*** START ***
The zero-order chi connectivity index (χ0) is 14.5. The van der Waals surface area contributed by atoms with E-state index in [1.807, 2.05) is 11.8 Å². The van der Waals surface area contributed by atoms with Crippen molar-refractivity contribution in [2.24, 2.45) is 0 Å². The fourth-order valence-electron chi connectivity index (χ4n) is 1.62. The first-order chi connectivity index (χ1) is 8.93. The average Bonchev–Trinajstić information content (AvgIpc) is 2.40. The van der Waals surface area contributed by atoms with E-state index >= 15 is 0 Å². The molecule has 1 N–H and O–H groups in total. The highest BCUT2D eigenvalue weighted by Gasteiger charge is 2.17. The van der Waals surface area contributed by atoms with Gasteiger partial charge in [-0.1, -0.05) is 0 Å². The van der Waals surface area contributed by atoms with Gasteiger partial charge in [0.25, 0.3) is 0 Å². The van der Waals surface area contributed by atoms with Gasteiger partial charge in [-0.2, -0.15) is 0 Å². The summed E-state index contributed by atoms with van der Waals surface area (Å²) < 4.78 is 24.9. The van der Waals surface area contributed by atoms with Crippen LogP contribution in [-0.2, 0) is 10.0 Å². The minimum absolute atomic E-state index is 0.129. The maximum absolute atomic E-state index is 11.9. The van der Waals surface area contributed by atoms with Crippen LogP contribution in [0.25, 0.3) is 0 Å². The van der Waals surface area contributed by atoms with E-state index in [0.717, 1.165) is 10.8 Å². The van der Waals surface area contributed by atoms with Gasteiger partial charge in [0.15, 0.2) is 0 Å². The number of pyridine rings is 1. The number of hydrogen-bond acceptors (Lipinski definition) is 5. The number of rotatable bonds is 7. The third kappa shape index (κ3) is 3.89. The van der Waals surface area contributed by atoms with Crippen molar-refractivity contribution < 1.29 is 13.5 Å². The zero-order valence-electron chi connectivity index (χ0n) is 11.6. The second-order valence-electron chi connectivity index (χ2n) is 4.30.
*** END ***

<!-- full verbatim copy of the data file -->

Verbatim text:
The zero-order chi connectivity index (χ0) is 14.5. The van der Waals surface area contributed by atoms with E-state index in [1.807, 2.05) is 11.8 Å². The van der Waals surface area contributed by atoms with Crippen molar-refractivity contribution in [2.24, 2.45) is 0 Å². The fourth-order valence-electron chi connectivity index (χ4n) is 1.62. The first-order chi connectivity index (χ1) is 8.93. The average Bonchev–Trinajstić information content (AvgIpc) is 2.40. The van der Waals surface area contributed by atoms with E-state index >= 15 is 0 Å². The molecule has 1 N–H and O–H groups in total. The highest BCUT2D eigenvalue weighted by Gasteiger charge is 2.17. The van der Waals surface area contributed by atoms with Gasteiger partial charge in [-0.1, -0.05) is 0 Å². The van der Waals surface area contributed by atoms with Gasteiger partial charge in [0.25, 0.3) is 0 Å². The van der Waals surface area contributed by atoms with Gasteiger partial charge in [-0.2, -0.15) is 0 Å². The summed E-state index contributed by atoms with van der Waals surface area (Å²) < 4.78 is 24.9. The van der Waals surface area contributed by atoms with Crippen LogP contribution in [-0.2, 0) is 10.0 Å². The minimum absolute atomic E-state index is 0.129. The maximum absolute atomic E-state index is 11.9. The van der Waals surface area contributed by atoms with Crippen LogP contribution in [0.25, 0.3) is 0 Å². The van der Waals surface area contributed by atoms with E-state index in [0.717, 1.165) is 10.8 Å². The van der Waals surface area contributed by atoms with Gasteiger partial charge in [0.15, 0.2) is 0 Å². The number of pyridine rings is 1. The number of hydrogen-bond acceptors (Lipinski definition) is 5. The number of rotatable bonds is 7. The third kappa shape index (κ3) is 3.89. The van der Waals surface area contributed by atoms with Crippen molar-refractivity contribution < 1.29 is 13.5 Å². The zero-order valence-electron chi connectivity index (χ0n) is 11.6. The second-order valence-electron chi connectivity index (χ2n) is 4.30.